First steps

Ellile is ready to go

I started my journey on a walk with our dog Ellie, while listening to a podcast. The podcast was Revisionist History, and the episode was “The Dog Will See You Now”. In it, Malcolm Gladwell explores the use of dogs to detect the presence of cancer and Covid-19 in humans. He imagines a world in which you needn’t submit to the awfulness that is the prostate exam or colonoscopy, a world in which Covid testing results are immediate. This world is possible because of dogs and their unimaginably precise sense of smell.

This was a case of great timing, when I was thinking about doing something dramatically different and was open to all possibilities. The concepts in the episode weren’t new to me, as I imagine they aren’t to you. I knew that academic studies had demonstrated that dogs can accurately detect health issues. I was aware of K9 units in law enforcement. And like most international travelers, I’ve been on the sniffing end of canine-assisted customs searches and discovered how much more pleasant an inspection is when it’s conducted by a dog walking around the baggage carousel than by humans rifling through luggage for non-existent contraband.

Although I had an awareness of dogs being used to assist us with their sense of smell, I had never been open to thinking about this as something I could contribute to. Suddenly, I could. Since that day, I’ve been reading and learning. Today, here are three of the most notable things I’ve learned.

All cancers share a unique odor (according to dogs)

Absorbing this idea requires a fundamental shift in how we think about diagnosis. So let this sink in. Dogs trained to identify by smell one specific cancer extrapolate that smell into the ‘cancer odor.’ Trained on one, they can identify multiple different types.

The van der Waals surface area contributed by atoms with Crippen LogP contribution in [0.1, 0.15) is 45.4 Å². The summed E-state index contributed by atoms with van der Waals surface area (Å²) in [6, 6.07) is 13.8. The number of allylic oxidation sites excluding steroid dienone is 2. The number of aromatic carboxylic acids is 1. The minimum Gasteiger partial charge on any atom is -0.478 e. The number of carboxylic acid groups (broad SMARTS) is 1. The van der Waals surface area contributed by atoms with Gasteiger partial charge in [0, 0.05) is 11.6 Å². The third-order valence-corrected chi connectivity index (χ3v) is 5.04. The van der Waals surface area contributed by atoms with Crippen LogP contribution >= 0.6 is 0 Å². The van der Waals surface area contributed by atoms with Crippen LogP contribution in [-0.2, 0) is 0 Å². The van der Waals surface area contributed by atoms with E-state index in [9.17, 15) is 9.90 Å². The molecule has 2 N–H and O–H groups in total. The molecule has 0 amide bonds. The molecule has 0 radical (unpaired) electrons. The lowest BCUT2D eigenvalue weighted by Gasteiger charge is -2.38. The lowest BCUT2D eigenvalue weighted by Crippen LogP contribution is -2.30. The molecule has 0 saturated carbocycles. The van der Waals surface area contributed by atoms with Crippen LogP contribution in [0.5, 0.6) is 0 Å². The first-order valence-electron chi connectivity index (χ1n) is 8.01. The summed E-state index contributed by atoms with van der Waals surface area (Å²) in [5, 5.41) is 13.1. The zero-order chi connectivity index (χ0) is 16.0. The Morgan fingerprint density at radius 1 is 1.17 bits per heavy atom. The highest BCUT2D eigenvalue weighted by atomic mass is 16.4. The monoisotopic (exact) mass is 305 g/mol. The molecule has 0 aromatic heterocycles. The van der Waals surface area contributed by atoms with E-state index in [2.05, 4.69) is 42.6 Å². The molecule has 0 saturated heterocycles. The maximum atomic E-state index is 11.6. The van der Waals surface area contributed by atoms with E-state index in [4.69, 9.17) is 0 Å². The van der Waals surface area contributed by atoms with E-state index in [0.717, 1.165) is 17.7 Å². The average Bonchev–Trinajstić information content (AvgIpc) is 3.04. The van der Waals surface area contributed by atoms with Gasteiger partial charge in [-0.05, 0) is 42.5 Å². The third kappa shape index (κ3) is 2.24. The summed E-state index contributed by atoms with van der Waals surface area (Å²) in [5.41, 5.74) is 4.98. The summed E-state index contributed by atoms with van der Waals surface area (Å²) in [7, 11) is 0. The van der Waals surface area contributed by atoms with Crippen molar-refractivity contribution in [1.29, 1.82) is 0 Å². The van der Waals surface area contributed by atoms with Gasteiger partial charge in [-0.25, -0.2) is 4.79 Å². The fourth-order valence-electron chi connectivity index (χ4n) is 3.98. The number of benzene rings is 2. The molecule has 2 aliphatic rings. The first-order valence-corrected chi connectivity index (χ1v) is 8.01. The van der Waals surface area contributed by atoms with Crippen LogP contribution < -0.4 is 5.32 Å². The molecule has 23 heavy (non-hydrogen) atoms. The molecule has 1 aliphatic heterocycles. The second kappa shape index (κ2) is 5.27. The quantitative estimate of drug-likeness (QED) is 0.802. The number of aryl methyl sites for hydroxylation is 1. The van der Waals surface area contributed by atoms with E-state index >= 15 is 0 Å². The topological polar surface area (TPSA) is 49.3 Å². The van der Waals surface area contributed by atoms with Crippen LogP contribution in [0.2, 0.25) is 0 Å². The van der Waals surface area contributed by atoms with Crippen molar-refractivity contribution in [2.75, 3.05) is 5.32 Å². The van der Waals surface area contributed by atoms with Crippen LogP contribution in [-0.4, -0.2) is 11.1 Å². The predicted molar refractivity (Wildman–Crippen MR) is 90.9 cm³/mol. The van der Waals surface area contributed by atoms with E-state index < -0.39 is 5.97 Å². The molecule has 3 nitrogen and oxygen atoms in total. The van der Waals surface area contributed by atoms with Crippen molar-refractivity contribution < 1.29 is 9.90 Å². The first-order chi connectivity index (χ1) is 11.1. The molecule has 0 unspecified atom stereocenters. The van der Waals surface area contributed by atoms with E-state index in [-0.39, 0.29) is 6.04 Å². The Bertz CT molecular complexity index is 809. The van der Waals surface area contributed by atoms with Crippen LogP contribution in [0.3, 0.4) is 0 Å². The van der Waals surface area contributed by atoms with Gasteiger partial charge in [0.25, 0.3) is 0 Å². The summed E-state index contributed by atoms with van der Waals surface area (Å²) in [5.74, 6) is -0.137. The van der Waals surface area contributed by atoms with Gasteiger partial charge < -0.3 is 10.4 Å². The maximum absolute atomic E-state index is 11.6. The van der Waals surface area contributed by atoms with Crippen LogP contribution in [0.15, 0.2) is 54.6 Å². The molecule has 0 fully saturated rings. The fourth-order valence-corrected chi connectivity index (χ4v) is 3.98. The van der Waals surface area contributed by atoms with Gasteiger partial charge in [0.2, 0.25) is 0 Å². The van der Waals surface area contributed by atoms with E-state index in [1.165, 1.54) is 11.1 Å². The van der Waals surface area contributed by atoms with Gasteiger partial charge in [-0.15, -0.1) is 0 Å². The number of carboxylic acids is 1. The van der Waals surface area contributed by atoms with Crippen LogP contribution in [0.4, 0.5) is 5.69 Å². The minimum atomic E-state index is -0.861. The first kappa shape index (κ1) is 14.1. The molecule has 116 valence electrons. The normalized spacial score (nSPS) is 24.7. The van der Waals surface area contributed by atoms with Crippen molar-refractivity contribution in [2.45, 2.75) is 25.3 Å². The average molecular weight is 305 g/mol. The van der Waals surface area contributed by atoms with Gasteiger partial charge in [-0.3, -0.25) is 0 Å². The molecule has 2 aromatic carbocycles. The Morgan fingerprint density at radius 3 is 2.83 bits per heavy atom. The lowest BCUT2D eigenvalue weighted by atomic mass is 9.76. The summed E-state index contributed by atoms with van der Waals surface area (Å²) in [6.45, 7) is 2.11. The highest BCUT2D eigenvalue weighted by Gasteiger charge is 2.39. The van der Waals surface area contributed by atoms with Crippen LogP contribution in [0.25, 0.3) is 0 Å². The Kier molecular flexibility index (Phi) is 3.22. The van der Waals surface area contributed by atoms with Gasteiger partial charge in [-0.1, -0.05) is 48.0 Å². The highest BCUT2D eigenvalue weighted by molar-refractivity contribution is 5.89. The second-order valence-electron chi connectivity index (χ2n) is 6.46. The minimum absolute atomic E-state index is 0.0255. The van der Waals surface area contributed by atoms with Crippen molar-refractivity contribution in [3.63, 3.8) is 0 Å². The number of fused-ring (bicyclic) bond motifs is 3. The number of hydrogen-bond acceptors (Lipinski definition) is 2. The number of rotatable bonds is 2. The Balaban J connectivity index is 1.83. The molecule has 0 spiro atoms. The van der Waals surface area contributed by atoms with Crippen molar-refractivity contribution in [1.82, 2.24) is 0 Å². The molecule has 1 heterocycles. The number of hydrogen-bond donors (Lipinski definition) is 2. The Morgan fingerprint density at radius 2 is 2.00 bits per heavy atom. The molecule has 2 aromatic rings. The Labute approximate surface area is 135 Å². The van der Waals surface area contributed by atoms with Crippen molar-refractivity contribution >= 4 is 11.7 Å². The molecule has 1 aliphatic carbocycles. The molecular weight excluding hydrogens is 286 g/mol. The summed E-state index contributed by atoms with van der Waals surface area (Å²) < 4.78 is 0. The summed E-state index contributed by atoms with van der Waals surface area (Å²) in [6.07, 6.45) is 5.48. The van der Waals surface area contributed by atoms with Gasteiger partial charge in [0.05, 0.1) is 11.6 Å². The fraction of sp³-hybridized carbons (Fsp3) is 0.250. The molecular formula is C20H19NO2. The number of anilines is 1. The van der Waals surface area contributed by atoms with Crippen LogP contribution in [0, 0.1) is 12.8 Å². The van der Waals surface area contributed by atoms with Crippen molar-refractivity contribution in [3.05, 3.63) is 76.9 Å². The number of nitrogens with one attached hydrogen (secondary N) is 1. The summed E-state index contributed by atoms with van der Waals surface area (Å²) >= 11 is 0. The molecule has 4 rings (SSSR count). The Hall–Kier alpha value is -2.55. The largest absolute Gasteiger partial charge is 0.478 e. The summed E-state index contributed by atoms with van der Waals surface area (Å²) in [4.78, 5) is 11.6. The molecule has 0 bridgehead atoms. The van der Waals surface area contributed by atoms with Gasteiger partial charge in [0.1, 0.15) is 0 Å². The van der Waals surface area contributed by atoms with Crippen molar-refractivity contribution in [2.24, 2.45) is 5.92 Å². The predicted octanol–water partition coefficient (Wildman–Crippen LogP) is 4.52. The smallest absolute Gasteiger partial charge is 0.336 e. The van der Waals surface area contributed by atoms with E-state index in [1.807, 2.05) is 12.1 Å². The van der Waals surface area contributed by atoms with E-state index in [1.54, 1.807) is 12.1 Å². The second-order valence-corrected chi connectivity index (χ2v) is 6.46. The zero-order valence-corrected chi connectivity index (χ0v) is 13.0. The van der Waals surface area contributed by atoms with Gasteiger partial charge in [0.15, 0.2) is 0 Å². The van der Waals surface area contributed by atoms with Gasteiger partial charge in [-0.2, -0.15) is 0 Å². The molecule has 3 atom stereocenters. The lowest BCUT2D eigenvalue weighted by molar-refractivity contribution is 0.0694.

The Prostate Cancer Foundation has been early to invest in canine detection. One of the foundation’s blog posts tells the story of Claire Guest, a psychologist, registered pet behaviorist and co-founder and Chief Scientific Officer of Medical Detection Dogs, and her dog named Daisy. Trained to detect bladder cancer, Daisy quickly learned to detect the cancer odor, and was able to detect prostate cancer. She also detected breast cancer (‘very early, very deep’) in Guest herself, which may have saved her life. Daisy wasn’t trained on each different type of cancer she successfully detected. She figured out what cancer smells like.

Modern medicine is built on specializations: oncology itself is a specialty in the medical profession, and oncologists specialize to a single type of cancer. Screening and diagnostic tests are all specialized by type of cancer: they look for different markers, they use different technologies. Medical standards for health maintenance in women include regular mammograms, pap smears, colonoscopies, not to mention the monthly at-home breast checks for every woman of every age.